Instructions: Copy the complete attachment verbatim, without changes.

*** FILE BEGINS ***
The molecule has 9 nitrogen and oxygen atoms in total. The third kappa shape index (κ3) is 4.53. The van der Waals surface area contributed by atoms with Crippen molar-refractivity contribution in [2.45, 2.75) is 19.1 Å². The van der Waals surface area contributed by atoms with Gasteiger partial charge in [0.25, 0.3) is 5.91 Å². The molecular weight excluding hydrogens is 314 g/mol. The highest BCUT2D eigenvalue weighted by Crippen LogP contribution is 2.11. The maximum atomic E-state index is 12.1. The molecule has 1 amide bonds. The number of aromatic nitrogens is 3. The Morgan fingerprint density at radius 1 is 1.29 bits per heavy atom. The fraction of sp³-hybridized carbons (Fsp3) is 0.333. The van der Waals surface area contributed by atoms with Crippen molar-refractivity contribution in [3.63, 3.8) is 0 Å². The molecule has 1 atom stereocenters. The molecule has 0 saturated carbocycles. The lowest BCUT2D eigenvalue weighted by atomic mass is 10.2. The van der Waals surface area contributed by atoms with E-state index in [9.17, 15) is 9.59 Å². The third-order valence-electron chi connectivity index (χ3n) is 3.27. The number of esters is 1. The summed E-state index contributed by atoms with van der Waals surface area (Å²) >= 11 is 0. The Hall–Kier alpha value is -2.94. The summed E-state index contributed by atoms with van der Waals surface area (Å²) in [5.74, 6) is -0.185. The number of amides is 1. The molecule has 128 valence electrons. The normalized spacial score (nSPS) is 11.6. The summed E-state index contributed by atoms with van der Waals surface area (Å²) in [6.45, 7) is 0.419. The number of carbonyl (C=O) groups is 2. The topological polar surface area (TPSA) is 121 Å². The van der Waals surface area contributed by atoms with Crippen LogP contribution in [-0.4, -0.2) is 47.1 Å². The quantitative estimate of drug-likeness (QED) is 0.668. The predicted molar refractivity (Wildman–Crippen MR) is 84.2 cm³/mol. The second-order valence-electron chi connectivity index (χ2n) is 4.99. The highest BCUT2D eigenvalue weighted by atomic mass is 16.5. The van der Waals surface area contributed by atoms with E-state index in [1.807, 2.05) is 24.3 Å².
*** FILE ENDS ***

The molecule has 9 nitrogen and oxygen atoms in total. The third kappa shape index (κ3) is 4.53. The van der Waals surface area contributed by atoms with Crippen molar-refractivity contribution in [2.45, 2.75) is 19.1 Å². The van der Waals surface area contributed by atoms with Gasteiger partial charge in [0.25, 0.3) is 5.91 Å². The molecular weight excluding hydrogens is 314 g/mol. The highest BCUT2D eigenvalue weighted by Crippen LogP contribution is 2.11. The maximum atomic E-state index is 12.1. The molecule has 1 amide bonds. The number of aromatic nitrogens is 3. The Morgan fingerprint density at radius 1 is 1.29 bits per heavy atom. The fraction of sp³-hybridized carbons (Fsp3) is 0.333. The van der Waals surface area contributed by atoms with Crippen molar-refractivity contribution in [3.63, 3.8) is 0 Å². The molecule has 1 atom stereocenters. The molecule has 0 saturated carbocycles. The lowest BCUT2D eigenvalue weighted by atomic mass is 10.2. The van der Waals surface area contributed by atoms with E-state index in [9.17, 15) is 9.59 Å². The third-order valence-electron chi connectivity index (χ3n) is 3.27. The number of esters is 1. The summed E-state index contributed by atoms with van der Waals surface area (Å²) >= 11 is 0. The Hall–Kier alpha value is -2.94. The summed E-state index contributed by atoms with van der Waals surface area (Å²) in [5.74, 6) is -0.185. The number of amides is 1. The molecule has 128 valence electrons. The normalized spacial score (nSPS) is 11.6. The summed E-state index contributed by atoms with van der Waals surface area (Å²) in [6.45, 7) is 0.419. The number of carbonyl (C=O) groups is 2. The topological polar surface area (TPSA) is 121 Å². The van der Waals surface area contributed by atoms with Crippen LogP contribution in [-0.4, -0.2) is 47.1 Å². The quantitative estimate of drug-likeness (QED) is 0.668. The predicted molar refractivity (Wildman–Crippen MR) is 84.2 cm³/mol. The second-order valence-electron chi connectivity index (χ2n) is 4.99. The highest BCUT2D eigenvalue weighted by atomic mass is 16.5. The van der Waals surface area contributed by atoms with E-state index in [1.807, 2.05) is 24.3 Å².